The parish contains the manors of Beaminster Prima and Secunda, both till lately forming prebends in the Cathedral of Salisbury; the former valued in the king's books at £20. 2. 6., and the latter at £22. 5. 7½. The Living is a vicarage, annexed to that of Netherbury: the great tithes have been commuted for £220, and those of the incumbent for £300. The church, founded in honour of the Nativity of the Blessed Virgin, is a stately edifice in the later style of English architecture, with a fine tower 100 feet high, richly ornamented with sculptured designs of the Crucifixion, the Resurrection, the Ascension, and other subjects of scriptural history. There is a place of worship for Independents. The free school was founded in 1684, by Mrs. Frances Tucker, who endowed it with £20 per annum for the master, leaving also £30 per annum for apprenticing boys: the endowment now produces about £140, and the number of scholars is 100. The Rev. Samuel Hood, father of Lords Hood and Bridport, was master of the school early in the eighteenth century. An almshouse for eight aged persons was founded in 1630, by Sir John Strode, of Parnham, Knt., the income of which amounts to £20. Gilbert Adams, Esq., in 1626, gave £200 to the poor; and the Rev. William Hillary, in 1712, bequeathed the reversion, after ninety-nine years, of land in the parish of Carscombe, worth £35 per annum, for the benefit of twelve distressed families. The Knowle estate, in the parish, has been in the possession of the Daniels since the reign of Henry VIII., and there is a burial-ground for the family upon it. Dr. Thomas Sprat, Bishop of Rochester; and the Rev. Thomas Russel, Fellow of New College, Oxford, who distinguished himself by his defence of Warton's History of English Poetry, were natives of the town.
BEAMISH, a township, in the chapelry of Tanfield, parish of Chester-Le-Street, union of Lanchester, Middle division of Chester ward, N. division of the county of Durham, 7½ miles (S. S. W.) from Gateshead; containing, with the township of Lintz-Green, 2671 inhabitants. It stands in the wooded vale of Team, which expands itself near the house of Beamish into a fine strath, bordered on all sides by rising grounds of irregular form, richly clothed with luxuriant forest-trees. The mansion, which contains some curious old portraits, is one of the best family residences in the county, having been much improved, and is remarkable for the handsome evergreens that ornament its pleasuregrounds: the old park of Beamish occupies an upland site to the south of the Team. There is a great quantity of coal in the township, worked from what is called the Tanfield colliery, and it also contains some iron-ore.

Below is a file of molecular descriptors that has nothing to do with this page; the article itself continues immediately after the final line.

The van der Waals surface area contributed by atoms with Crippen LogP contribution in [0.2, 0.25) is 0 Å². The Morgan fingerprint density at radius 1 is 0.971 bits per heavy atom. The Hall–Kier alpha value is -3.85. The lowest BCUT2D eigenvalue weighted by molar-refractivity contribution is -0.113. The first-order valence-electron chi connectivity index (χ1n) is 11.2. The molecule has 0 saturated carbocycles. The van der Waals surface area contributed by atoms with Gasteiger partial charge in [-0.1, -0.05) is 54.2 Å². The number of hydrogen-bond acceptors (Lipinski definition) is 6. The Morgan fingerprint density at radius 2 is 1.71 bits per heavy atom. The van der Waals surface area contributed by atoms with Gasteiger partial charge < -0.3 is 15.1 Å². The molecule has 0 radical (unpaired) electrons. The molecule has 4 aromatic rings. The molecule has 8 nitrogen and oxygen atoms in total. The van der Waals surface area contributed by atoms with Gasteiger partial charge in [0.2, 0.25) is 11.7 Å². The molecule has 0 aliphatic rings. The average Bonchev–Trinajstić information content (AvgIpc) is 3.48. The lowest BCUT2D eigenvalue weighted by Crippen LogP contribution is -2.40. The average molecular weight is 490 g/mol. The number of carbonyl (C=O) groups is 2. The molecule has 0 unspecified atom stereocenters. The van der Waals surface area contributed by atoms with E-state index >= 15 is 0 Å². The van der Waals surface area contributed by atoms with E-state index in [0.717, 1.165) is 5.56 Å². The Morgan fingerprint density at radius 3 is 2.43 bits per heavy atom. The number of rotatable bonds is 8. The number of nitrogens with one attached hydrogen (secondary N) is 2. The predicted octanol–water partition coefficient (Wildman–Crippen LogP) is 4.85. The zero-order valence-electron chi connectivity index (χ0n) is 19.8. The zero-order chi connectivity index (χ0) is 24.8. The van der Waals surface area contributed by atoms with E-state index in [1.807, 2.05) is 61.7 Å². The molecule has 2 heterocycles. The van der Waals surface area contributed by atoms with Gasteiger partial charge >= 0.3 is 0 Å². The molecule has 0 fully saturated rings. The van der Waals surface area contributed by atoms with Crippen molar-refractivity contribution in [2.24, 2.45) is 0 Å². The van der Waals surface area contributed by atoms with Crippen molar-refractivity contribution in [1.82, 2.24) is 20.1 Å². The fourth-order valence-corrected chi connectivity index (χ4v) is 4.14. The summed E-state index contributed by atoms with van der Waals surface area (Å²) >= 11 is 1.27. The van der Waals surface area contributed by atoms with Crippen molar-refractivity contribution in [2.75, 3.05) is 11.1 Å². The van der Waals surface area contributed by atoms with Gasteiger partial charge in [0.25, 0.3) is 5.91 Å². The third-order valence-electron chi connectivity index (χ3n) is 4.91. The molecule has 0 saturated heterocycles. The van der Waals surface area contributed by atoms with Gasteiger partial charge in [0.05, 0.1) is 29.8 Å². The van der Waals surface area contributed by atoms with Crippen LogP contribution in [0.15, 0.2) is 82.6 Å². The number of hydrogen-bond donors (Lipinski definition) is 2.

BEAMSLEY, a township, in the union of Skipton, Upper division of the wapentake of Claro, W. riding of York, 6½ miles (E. by N.) from Skipton; containing 235 inhabitants. This township, which includes Great Beamsley in the parish of Skipton, and Little Beamsley in that of Addingham, is on the eastern side of the river Wharfe, and comprises by computation 1820 acres of fertile land; Beamsley Hall is a handsome mansion pleasantly situated. A tithe rent-charge of £20 is payable to the rector of Addingham. There is a place of worship for Wesleyans. An hospital was founded and endowed in 1593 by Margaret, Countess of Cumberland, for 13 poor women, 7 of them from Skipton, 5 from Silsden, and one from Stirton with Thorlby; and an estate at Harewood was left to the charity by her daughter, Anne, Countess of Pembroke. In 1809, timber was felled on the lands to the amount of £1176, of which part was invested in the Navy 5 per cents. The inmates have each separate apartments, and the buildings contain a chapel, in which prayers are read daily by a chaplain, who has £20 per annum; the Earl of Thanet, as representative of the founder, is trustee, and the annual income is £332.